We’ve seen dramatic decreases in emergency department visits for asthma, as well as other overall improvements in child health measurements. We also work hard to connect children we serve in schools to community providers, because we realize the need for young people to have a stable medical home.

It seems so obvious that health care and schools should work together, right? But as many who have tried the school-based health model can attest, it can be difficult. These are two distinct systems, with different ways of operating. They aren’t used to inviting each other to the table, or to taking guidance and suggestions from one another.

Our years of experience at Nationwide Children’s have shown us where the obstacles are, and how they can be overcome. This is what I tell school districts and systems who are starting down the road of school-based health:

  • Get technical assistance from people who have successfully done this work before. They are naturally collaborative; they must be to create a school-based health model. They want to help.
  • Realize this is not the same as outpatient medicine if you are the provider. It’s not just another clinic, because you are co-locating in school. You are a guest. You have to engage and build trust with the school community. Talk to the teachers, go to the football games. You need to be a part of the school culture.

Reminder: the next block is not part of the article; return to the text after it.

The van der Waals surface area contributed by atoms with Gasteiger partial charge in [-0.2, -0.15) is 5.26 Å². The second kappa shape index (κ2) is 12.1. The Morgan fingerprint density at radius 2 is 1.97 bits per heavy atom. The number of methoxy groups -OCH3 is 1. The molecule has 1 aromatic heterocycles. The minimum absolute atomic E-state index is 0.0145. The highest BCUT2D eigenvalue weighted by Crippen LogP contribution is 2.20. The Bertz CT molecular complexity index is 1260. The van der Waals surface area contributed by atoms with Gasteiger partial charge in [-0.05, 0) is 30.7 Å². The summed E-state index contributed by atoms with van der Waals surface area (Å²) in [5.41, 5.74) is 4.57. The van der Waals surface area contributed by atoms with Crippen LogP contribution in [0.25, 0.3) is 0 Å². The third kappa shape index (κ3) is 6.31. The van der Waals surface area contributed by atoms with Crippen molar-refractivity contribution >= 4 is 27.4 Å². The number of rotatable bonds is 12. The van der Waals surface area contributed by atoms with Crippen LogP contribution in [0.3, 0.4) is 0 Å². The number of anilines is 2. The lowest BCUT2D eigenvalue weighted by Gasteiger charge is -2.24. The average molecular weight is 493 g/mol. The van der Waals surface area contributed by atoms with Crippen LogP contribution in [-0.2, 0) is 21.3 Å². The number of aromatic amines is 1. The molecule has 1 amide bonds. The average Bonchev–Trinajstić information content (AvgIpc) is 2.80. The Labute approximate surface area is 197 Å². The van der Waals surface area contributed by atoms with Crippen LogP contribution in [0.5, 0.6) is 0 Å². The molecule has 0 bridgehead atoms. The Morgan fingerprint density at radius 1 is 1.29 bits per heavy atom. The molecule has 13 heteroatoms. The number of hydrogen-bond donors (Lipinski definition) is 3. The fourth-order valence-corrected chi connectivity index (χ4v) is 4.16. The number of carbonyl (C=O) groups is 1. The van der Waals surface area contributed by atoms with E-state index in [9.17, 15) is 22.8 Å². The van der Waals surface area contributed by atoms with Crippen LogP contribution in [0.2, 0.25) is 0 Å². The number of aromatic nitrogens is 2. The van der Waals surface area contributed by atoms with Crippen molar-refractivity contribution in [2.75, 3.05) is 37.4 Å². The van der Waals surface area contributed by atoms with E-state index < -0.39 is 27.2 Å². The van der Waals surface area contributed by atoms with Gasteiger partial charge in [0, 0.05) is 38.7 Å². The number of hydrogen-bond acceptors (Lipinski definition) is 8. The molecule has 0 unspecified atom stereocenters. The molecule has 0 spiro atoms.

• Choose clinic staff members who are mission-driven and willing to do many kinds of tasks. School-based clinics are small, often just a converted classroom, so there’s only room for a few staff members, which means staff in these clinics wear many hats.
  • Conduct a collaborative, needs-based assessment of what the school and its students need. Can a school counselor, social worker or nurse be a part of the overall strategy? Who is in charge of the communications to students about health? School officials should be invited to clinic meetings; clinic staff should be invited to school staff meetings.
  • Share data in an effort to build and maintain the school and clinic relationship. Is the school achieving results it wants, such as an increased attendance rate? Is the clinic achieving the results it wants, such as an increased vaccination rate? If not, what changes should be made?

I believe that as we slowly emerge from the COVID-19 pandemic, we have the opportunity to boost the momentum for school-based health. Federal, state and local governments are making funding more readily available. Schools and health systems see the benefit of collaboration. Nationwide Children’s and others who have entered the school-based health space have seen encouraging results.

Beyond the opportunity, we have an obligation as well. If we want to improve life for children, we should be working together to make that happen.